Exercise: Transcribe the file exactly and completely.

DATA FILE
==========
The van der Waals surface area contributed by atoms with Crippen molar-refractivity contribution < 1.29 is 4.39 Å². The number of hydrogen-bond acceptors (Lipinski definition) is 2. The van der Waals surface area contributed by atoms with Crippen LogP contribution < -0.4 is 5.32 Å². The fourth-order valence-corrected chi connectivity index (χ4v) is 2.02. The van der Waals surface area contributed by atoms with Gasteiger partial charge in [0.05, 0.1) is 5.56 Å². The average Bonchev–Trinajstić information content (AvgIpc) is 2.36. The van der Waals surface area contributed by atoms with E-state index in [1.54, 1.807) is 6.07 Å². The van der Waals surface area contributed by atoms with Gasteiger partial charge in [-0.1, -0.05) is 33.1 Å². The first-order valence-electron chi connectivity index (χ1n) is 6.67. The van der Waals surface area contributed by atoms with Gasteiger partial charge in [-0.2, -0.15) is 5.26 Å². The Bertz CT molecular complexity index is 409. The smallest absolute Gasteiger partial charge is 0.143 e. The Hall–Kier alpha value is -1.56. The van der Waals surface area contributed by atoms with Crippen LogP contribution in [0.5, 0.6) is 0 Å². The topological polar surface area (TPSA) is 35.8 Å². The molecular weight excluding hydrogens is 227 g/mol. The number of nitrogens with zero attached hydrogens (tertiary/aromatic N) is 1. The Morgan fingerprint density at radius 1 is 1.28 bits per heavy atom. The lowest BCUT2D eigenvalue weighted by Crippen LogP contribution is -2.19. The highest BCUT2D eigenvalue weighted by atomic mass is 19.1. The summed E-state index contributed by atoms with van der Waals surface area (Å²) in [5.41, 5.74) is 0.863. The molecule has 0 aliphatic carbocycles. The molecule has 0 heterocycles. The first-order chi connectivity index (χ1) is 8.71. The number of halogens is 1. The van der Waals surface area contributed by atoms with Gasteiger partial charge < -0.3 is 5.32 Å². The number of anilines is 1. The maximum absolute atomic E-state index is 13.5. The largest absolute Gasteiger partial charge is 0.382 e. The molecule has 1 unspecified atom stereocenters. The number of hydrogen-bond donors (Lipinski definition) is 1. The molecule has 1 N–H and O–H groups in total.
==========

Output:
The van der Waals surface area contributed by atoms with Crippen molar-refractivity contribution < 1.29 is 4.39 Å². The number of hydrogen-bond acceptors (Lipinski definition) is 2. The van der Waals surface area contributed by atoms with Crippen LogP contribution < -0.4 is 5.32 Å². The fourth-order valence-corrected chi connectivity index (χ4v) is 2.02. The van der Waals surface area contributed by atoms with Gasteiger partial charge in [0.05, 0.1) is 5.56 Å². The average Bonchev–Trinajstić information content (AvgIpc) is 2.36. The van der Waals surface area contributed by atoms with E-state index in [1.54, 1.807) is 6.07 Å². The van der Waals surface area contributed by atoms with Gasteiger partial charge in [-0.1, -0.05) is 33.1 Å². The first-order valence-electron chi connectivity index (χ1n) is 6.67. The van der Waals surface area contributed by atoms with Gasteiger partial charge in [-0.2, -0.15) is 5.26 Å². The Bertz CT molecular complexity index is 409. The smallest absolute Gasteiger partial charge is 0.143 e. The Hall–Kier alpha value is -1.56. The van der Waals surface area contributed by atoms with Crippen LogP contribution in [0.5, 0.6) is 0 Å². The topological polar surface area (TPSA) is 35.8 Å². The molecular weight excluding hydrogens is 227 g/mol. The number of nitrogens with zero attached hydrogens (tertiary/aromatic N) is 1. The Morgan fingerprint density at radius 1 is 1.28 bits per heavy atom. The lowest BCUT2D eigenvalue weighted by Crippen LogP contribution is -2.19. The highest BCUT2D eigenvalue weighted by atomic mass is 19.1. The summed E-state index contributed by atoms with van der Waals surface area (Å²) in [5.41, 5.74) is 0.863. The molecule has 0 aliphatic carbocycles. The molecule has 0 heterocycles. The first-order chi connectivity index (χ1) is 8.71. The number of halogens is 1. The van der Waals surface area contributed by atoms with Gasteiger partial charge < -0.3 is 5.32 Å². The number of anilines is 1. The maximum absolute atomic E-state index is 13.5. The largest absolute Gasteiger partial charge is 0.382 e. The molecule has 1 unspecified atom stereocenters. The number of hydrogen-bond donors (Lipinski definition) is 1. The molecule has 1 N–H and O–H groups in total.